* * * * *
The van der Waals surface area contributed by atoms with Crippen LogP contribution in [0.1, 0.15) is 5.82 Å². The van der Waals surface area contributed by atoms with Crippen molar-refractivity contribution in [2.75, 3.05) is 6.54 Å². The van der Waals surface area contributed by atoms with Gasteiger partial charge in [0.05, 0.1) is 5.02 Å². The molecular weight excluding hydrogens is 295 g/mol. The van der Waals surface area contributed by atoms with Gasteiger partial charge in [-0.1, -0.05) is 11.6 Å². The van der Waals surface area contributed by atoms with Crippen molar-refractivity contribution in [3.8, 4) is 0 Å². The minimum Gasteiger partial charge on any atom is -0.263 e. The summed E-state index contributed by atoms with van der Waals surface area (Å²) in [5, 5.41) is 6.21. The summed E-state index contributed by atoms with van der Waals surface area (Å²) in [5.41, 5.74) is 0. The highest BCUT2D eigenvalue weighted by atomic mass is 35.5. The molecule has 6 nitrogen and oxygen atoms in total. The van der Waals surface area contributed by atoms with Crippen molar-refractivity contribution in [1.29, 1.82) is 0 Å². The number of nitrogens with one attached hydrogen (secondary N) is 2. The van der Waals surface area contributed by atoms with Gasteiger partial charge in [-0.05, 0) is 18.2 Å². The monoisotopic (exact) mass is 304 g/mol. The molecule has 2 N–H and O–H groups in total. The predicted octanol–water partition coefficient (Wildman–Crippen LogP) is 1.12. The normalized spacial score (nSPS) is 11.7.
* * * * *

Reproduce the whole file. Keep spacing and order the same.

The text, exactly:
The van der Waals surface area contributed by atoms with Crippen LogP contribution in [0.1, 0.15) is 5.82 Å². The van der Waals surface area contributed by atoms with Crippen molar-refractivity contribution in [2.75, 3.05) is 6.54 Å². The van der Waals surface area contributed by atoms with Gasteiger partial charge in [0.05, 0.1) is 5.02 Å². The molecular weight excluding hydrogens is 295 g/mol. The van der Waals surface area contributed by atoms with Gasteiger partial charge in [-0.1, -0.05) is 11.6 Å². The van der Waals surface area contributed by atoms with Crippen molar-refractivity contribution in [3.8, 4) is 0 Å². The minimum Gasteiger partial charge on any atom is -0.263 e. The summed E-state index contributed by atoms with van der Waals surface area (Å²) in [5, 5.41) is 6.21. The summed E-state index contributed by atoms with van der Waals surface area (Å²) in [5.41, 5.74) is 0. The highest BCUT2D eigenvalue weighted by atomic mass is 35.5. The molecule has 6 nitrogen and oxygen atoms in total. The van der Waals surface area contributed by atoms with Crippen molar-refractivity contribution in [1.29, 1.82) is 0 Å². The number of nitrogens with one attached hydrogen (secondary N) is 2. The van der Waals surface area contributed by atoms with Gasteiger partial charge in [-0.05, 0) is 18.2 Å². The monoisotopic (exact) mass is 304 g/mol. The molecule has 2 N–H and O–H groups in total. The predicted octanol–water partition coefficient (Wildman–Crippen LogP) is 1.12. The normalized spacial score (nSPS) is 11.7.